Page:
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Statement of Consumer Don Lapin Regarding Unfair Health Care Insurance Rate Hikes

Statement of Don Lapin - 12/17/02

I have been a Blue Shield Individual PPO customer since 1995, at which time my premium was $70 per month. In the ensuing 7 years my premiums have tripled while my real insurance benefits have gone down:

*The deductible has increased from $1000 to $1500.
*Copayments have increased from 20 percent to 30 or 40 percent, depending upon the provider.
*There is now a $250 deductible for brand name medicines.
*One rate increase notice has followed another, sometimes with two notices in the same year.

The rate increase notices are accompanied by a stack of endorsements, full of detailed, confusing clauses changing the terms and conditions of coverage.

Blue Shield also tries to distract members from the cost increases by offering new benefits that I didn't ask for, like toll-free hotlines, health magazines, and web site features. A month or before this latest increase I got a refrigerator magnet as part of my benefit package.

When the Blue Shield notice for this year arrived, I saw that the increase was 25 percent, from $199 to $249. As a cost-saving measure, I decided to investigate the price for a higher deductible of $2,000.

For my age bracket, the cost on Blue Shield's web site was $140 per month. When I contacted Blue Shield, however, I was told that $140 was only for someone with a "squeaky-clean" medical history. Apparently I am a "Tier 2" subscriber, and a rate of $175 would apply in my case.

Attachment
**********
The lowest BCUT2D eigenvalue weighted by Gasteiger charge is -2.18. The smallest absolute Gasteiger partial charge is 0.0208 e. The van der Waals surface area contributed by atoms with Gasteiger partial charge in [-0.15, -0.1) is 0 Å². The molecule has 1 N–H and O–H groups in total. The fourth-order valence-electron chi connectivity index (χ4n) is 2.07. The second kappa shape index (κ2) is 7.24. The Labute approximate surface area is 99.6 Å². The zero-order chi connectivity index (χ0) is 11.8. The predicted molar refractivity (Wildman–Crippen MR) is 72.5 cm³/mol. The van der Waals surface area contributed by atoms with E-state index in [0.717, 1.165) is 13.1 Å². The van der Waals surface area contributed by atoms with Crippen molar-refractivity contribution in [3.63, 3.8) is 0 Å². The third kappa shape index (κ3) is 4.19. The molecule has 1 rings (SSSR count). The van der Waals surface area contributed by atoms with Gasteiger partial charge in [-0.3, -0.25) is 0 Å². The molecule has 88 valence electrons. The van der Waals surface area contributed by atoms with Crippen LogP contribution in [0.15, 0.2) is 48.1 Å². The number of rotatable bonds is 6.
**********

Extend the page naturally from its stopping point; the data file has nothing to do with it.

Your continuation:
I also tried to obtain coverage through Kaiser's HMO system, at approximately $200 per month, but was turned down due to pre-existing conditions.

The rapidly-changing, voluminous terms and conditions of this policy make it very difficult to compare it to competing policies from other companies, assuming that another company would even grant me their advertised policy.

Health care in California is another example of a private industry that has been allowed to run amok with little or no regulation.

The health insurance market is not really a market at all - anyone who doesn't have a "squeaky-clean" medical history is stuck with whatever changes in price and conditions of coverage that the insurance vendor wants to make.

Insurance vendors should be required to publish realistic, average or median customer rates on their web sites, not simply those rates for "squeaky-clean" individuals.

Insurance vendors should also be required to reveal what percentage of dues payments go toward actual medical services and how much goes to advertising and overhead.

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